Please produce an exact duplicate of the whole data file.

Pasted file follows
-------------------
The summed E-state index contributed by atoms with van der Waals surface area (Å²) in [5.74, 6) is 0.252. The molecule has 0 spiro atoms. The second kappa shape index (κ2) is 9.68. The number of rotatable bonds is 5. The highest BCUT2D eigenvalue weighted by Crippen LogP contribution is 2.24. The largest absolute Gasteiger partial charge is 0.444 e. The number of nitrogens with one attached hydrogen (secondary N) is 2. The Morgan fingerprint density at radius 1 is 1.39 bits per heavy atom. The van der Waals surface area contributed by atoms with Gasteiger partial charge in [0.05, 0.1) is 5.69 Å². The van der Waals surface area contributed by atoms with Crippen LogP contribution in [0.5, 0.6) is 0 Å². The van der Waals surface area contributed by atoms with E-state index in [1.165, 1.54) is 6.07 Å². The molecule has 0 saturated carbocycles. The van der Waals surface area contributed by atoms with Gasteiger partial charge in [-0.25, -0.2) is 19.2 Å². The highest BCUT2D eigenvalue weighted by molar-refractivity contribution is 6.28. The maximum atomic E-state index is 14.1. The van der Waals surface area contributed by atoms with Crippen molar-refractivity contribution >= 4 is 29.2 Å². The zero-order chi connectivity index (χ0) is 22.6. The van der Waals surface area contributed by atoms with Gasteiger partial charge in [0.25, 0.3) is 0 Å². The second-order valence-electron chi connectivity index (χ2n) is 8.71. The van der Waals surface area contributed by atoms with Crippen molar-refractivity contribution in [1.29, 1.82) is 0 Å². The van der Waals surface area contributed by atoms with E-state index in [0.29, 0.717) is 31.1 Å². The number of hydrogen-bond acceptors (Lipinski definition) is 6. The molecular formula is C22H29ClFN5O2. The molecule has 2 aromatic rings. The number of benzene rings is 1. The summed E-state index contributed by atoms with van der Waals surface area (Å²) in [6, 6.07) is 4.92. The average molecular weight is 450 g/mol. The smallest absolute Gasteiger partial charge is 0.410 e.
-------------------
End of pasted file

The summed E-state index contributed by atoms with van der Waals surface area (Å²) in [5.74, 6) is 0.252. The molecule has 0 spiro atoms. The second kappa shape index (κ2) is 9.68. The number of rotatable bonds is 5. The highest BCUT2D eigenvalue weighted by Crippen LogP contribution is 2.24. The largest absolute Gasteiger partial charge is 0.444 e. The number of nitrogens with one attached hydrogen (secondary N) is 2. The Morgan fingerprint density at radius 1 is 1.39 bits per heavy atom. The van der Waals surface area contributed by atoms with Gasteiger partial charge in [0.05, 0.1) is 5.69 Å². The van der Waals surface area contributed by atoms with Crippen LogP contribution in [0.5, 0.6) is 0 Å². The van der Waals surface area contributed by atoms with E-state index in [1.165, 1.54) is 6.07 Å². The molecule has 0 saturated carbocycles. The van der Waals surface area contributed by atoms with Gasteiger partial charge in [-0.25, -0.2) is 19.2 Å². The highest BCUT2D eigenvalue weighted by molar-refractivity contribution is 6.28. The maximum atomic E-state index is 14.1. The van der Waals surface area contributed by atoms with Crippen molar-refractivity contribution >= 4 is 29.2 Å². The zero-order chi connectivity index (χ0) is 22.6. The van der Waals surface area contributed by atoms with Gasteiger partial charge in [0.25, 0.3) is 0 Å². The second-order valence-electron chi connectivity index (χ2n) is 8.71. The van der Waals surface area contributed by atoms with Crippen molar-refractivity contribution in [1.29, 1.82) is 0 Å². The van der Waals surface area contributed by atoms with E-state index in [0.29, 0.717) is 31.1 Å². The number of hydrogen-bond acceptors (Lipinski definition) is 6. The molecular formula is C22H29ClFN5O2. The molecule has 2 aromatic rings. The number of benzene rings is 1. The summed E-state index contributed by atoms with van der Waals surface area (Å²) in [6, 6.07) is 4.92. The average molecular weight is 450 g/mol. The smallest absolute Gasteiger partial charge is 0.410 e.